Price Per Person:
3799 Las Vegas Blvd. S.
Las Vegas, NV 89109
Wolfgang Puck's casual cafe goes a little more upscale into a bar & grill.
At the MGM Grand on the South Strip.
Quite a lot to choose from - simple to extravagant.
Sleek, modern, and nice but could've used a couple of additional walls.
On the high side.
It's Wolfgang Puck - what else is there to know?
A decent diversion.
Wolfgang Puck was one of the first "celebrity" chefs to take a chance on Las Vegas long before it became the epicurean epicenter it is now. One of his first restaurants, the Wolfgang Puck Café got a makeover in 2005 changing it from a casual eatery mostly known for Puck's signature pizzas to a slightly less casual "Bar & Grill" with a more eclectic menu. The transformation is successful on a variety of very satisfactory levels but it is disappointing that yet another "affordable" restaurant option has been removed from the every more expensive Strip. More on that in a moment.
First, let's talk about the visual revisions. When it was a simple Café, the space was open to the MGM Grand casino and featured a vibrantly colorful design scheme that worked well with noise and drama of the gaming action happening a few feet away. The new design is dramatically elegant with sleek lines, plenty of bleached wood details, and a muted earth tone jazzed up by bold splashes of color by way of faux-stained glass panels placed strategically around the room. It is instantly more appealing than the old design but since it is still completely open to the casino it doesn't work quite as well as an integrated whole. I would've thrown up a wall to do the nicer décor justice but that's just me.
The menu has moved up a notch as well. While you can still get soups, salads, sandwiches, burgers, and pizza that were the mainstay of the old place, those options have been reduced in number and now sit side by side with things like steak, shrimp scampi, veal ravioli, and lamb osso bucco plus a variety of fresh seafood options. It's all done in Puck's well-known California cuisine style and while the saffron, polenta, and leeks (for instance) that get added on to otherwise simple dishes may be intimidating to some, there is still plenty on the menu to discover and enjoy for folks of all levels of culinary discernment.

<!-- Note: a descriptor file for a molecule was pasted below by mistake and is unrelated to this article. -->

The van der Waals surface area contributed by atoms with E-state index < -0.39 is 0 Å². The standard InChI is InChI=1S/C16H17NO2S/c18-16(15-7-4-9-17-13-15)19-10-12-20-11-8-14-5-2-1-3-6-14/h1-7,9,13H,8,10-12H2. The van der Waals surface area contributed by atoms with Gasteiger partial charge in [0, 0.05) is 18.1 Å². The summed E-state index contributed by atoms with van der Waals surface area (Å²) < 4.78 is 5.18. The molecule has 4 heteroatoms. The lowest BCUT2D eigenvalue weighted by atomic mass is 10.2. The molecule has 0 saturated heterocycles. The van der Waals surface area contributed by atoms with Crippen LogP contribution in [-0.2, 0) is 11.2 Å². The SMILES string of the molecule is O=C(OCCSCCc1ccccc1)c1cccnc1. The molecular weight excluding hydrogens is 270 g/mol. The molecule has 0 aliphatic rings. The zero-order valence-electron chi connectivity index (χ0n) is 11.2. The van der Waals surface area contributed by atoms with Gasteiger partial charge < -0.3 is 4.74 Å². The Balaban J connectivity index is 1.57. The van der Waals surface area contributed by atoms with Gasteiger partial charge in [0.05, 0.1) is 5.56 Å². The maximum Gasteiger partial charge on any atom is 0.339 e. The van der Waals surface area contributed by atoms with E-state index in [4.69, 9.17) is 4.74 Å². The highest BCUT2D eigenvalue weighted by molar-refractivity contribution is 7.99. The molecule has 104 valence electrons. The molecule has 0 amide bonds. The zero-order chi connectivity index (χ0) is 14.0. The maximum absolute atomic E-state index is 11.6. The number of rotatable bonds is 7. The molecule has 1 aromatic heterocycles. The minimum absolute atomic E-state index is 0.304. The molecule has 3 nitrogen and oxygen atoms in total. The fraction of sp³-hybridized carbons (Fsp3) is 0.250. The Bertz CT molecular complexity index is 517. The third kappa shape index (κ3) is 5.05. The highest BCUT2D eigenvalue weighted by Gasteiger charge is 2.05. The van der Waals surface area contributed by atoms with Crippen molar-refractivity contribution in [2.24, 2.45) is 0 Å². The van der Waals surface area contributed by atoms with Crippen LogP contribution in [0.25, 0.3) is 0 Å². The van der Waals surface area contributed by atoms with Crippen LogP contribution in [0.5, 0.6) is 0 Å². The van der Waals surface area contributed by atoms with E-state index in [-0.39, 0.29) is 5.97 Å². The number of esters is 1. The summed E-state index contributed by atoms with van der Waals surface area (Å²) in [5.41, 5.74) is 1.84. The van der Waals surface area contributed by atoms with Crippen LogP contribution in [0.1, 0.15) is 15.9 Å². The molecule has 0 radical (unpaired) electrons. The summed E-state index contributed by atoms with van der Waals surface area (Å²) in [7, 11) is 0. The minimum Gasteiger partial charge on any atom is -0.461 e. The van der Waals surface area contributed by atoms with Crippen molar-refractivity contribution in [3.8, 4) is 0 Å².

We started with an appetizer of duck sausage with spicy mustard and sweet relish accompaniments. Grilled to a delicious golden brown the sausage was robust with flavor, not too fiery as some can be but still with enough of a bang that my taste buds were able to recognize that something cool was going on.
Since we were still holding on to the past, we went for the dinner items that most evoked the former Café era of this restaurant including a ham and cheese calzone, an Italian sausage pizza, and good old hamburger complete with Vermont cheddar cheese.
The portions were typically huge, with both the calzone and the burger big enough to feed a small village and the pizza verging on what would be called a medium when delivered in a box to your home. I'm not going to get into a discussion of waste and our national obsession with over-consumption but it struck me, right around the time when I noticed that the burger actually cast a shadow, that perhaps we could all just agree that we really don't need this much food at any one meal? Yeah, losing battle. I get it.
I felt guilty leaving so much food on the plate, not just because of PC guilt but because everything was so darned good. The hamburger, with its gooey mountain of smoky cheese and an onion marmalade that set the standard for mutually exclusive yet totally complementary tastes, was divine - and this is coming from a guy that is very happy with a Sourdough Jack so you know that fancy burgers don't automatically impress me.
The calzone, epic in scope and presentation, was a terrific combination of the four food groups (grains in the flaky crust, meats, dairy via the cheese, and vegetables via the tomato sauce) and the pizza reminded me that Wolfgang Puck got famous for a reason that isn't properly expressed in the frozen versions you can get at your supermarket.
So then you get to the prices. For a burger, a pizza, a calzone, an appetizer, non-alcoholic beverages, tax, and tip our bill approached $100 for three people. Not bad in the grand scheme of things for a Vegas restaurant but significantly higher than you'd expect in a casual dining environment. And keep in mind that we actually went for the least expensive things on the menu. Go for the more upscale entrees and a couple of glasses of wine and that $100 will barely cover two people.
Is it worth it? Based on the quality of the food and the exemplary service I'd have to say yes. There are few restaurants in this town that fall into this upper middle price range that I'd say that about. But while the old Café was never exactly what you'd call "cheap," there's still a part of me that believes if the Wolfgang Puck Bar & Grill would offer slightly smaller portions and a slightly smaller bill, it would get unqualified raves instead of hesitant ones.